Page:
She is an ophthalmologist by trade like Rand Paul and Bashar al-Assad.

  19. Sleeping Dog says:


    We know he only hires the best people and is a social Darwinist, so obviously, someone comes along that is an improvement over the incumbent. Just like Joe is an improvement over the Former Reality Show Host.

  20. Scott says:

    Interesting article on how we are linguistically inadequate to describe what is going on politically.

    ‘This Must Be Your First’

    Much debate has ensued about what exactly to call whatever Trump is attempting right now, and about how worried we should be. It’s true, the whole thing seems ludicrous—the incoherent lawsuits, the late-night champagne given to official election canvassers in Trump hotels, the tweets riddled with grammatical errors and weird capitalization. Trump has been broadly acknowledged as “norm shattering” and some have argued that this is just more of his usual bluster, while others have pointed out terminological issues with calling his endeavors a coup. Coup may not quite capture what we’re witnessing in the United States right now, but there’s also a danger here: Punditry can tend to focus too much on decorum and terminology, like the overachieving students so many of us once were, conflating the ridiculous with the unserious. The incoherence and the incompetence of the attempt do not change its nature, however, nor do those traits allow us to dismiss it or ignore it until it finally fails on account of its incompetence.

    Part of the problem is that we haven’t developed linguistic precision to put a name to it all—not just to what’s been happening since November, but to the processes within which it’s embedded. That’s dangerous, because language is a tool of survival. The Inuit have many words for snow—because their experience demands that kind of exactness. (The claim had been disputed, but the latest research affirms it.) “These people need to know whether ice is fit to walk on or whether you will sink through it. It’s a matter of life or death,” the linguist Willem DeReuse told New Scientist.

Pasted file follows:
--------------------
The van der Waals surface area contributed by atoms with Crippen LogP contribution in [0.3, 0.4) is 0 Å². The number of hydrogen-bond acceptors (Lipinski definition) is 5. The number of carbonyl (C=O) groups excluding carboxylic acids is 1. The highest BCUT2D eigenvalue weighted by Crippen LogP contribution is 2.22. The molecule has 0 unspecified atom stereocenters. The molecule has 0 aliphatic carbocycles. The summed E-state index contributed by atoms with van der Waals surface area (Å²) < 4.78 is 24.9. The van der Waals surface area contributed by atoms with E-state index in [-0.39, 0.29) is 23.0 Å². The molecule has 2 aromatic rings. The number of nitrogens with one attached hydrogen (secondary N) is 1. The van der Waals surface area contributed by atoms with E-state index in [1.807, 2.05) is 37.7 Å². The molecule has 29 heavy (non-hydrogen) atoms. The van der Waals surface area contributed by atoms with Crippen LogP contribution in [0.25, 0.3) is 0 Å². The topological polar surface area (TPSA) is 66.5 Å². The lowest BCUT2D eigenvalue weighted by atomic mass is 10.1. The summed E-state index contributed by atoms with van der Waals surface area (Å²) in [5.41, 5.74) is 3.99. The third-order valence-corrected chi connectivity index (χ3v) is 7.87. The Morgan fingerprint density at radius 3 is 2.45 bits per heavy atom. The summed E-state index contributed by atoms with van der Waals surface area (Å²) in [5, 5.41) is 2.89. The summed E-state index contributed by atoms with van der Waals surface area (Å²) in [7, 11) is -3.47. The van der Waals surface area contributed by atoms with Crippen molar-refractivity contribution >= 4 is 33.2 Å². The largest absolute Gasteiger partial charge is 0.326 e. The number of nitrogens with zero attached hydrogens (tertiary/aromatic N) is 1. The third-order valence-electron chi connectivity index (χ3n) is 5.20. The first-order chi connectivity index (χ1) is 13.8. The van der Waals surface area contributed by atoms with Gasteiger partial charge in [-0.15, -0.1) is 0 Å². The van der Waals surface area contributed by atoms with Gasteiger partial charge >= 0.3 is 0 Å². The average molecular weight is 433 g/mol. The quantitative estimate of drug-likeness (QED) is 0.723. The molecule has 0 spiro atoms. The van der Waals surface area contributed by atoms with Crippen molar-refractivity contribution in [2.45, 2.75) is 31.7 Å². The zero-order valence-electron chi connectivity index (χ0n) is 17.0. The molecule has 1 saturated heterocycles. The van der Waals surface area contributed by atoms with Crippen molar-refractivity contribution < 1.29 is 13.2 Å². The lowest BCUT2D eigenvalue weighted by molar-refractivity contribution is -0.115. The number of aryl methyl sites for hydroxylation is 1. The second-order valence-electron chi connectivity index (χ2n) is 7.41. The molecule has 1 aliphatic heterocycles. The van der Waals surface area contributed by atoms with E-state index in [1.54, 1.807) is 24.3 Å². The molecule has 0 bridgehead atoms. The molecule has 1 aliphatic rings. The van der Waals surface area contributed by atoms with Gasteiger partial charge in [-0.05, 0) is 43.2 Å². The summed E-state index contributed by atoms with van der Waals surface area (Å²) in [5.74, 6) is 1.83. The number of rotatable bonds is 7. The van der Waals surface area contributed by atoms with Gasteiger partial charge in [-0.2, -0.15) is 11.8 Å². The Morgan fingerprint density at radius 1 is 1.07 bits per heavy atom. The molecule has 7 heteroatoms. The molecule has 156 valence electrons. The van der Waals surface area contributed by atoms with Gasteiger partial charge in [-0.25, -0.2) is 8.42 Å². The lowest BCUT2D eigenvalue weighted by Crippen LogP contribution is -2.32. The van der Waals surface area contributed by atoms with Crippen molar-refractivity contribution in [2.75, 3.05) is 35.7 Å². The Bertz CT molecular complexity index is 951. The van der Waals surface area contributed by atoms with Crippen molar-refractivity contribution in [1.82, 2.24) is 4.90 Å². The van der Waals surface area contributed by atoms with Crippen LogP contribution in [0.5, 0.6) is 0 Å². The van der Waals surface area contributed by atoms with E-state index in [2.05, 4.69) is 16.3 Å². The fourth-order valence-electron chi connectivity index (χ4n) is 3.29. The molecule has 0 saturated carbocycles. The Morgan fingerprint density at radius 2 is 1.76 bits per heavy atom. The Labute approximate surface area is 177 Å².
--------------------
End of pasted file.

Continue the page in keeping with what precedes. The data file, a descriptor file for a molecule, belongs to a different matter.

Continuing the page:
21. KM says:

    We must be careful: there is a difference between mental health issues and batcrap crazy – one does not necessarily equal the other. It’s really easy to dismiss this crap as mental illness when it’s not.

    Mental illnesses are just that, diagnosable disorders with set symptoms, criteria and causes. It might be biological in nature or be caused by a known external factor like PTSD. However, it’s never a choice and never really goes away no matter how well you manage it.

    The other is abuse of normal thought processes to end up at the extremes of “normal”. As insane as they sound, the cray-cray do have a “logic” that can be understood. It’s not “the dog barked a midnight shotgun blast through the TV” but rather “I think/feel X is caused by Y due to process Z” even if that’s completely illogical to most people. You can follow QAnon’s trail of thought; you cannot follow a schizophrenic’s. People who join a cult are generally not mentally ill but are rather in a fragile or transitional place that makes them more susceptible to the cult’s BS. It’s a choice to believe and act as they do because it satisfies a need. Anti-maskers and QAnon attract people who want to act like this and now they have a reason to.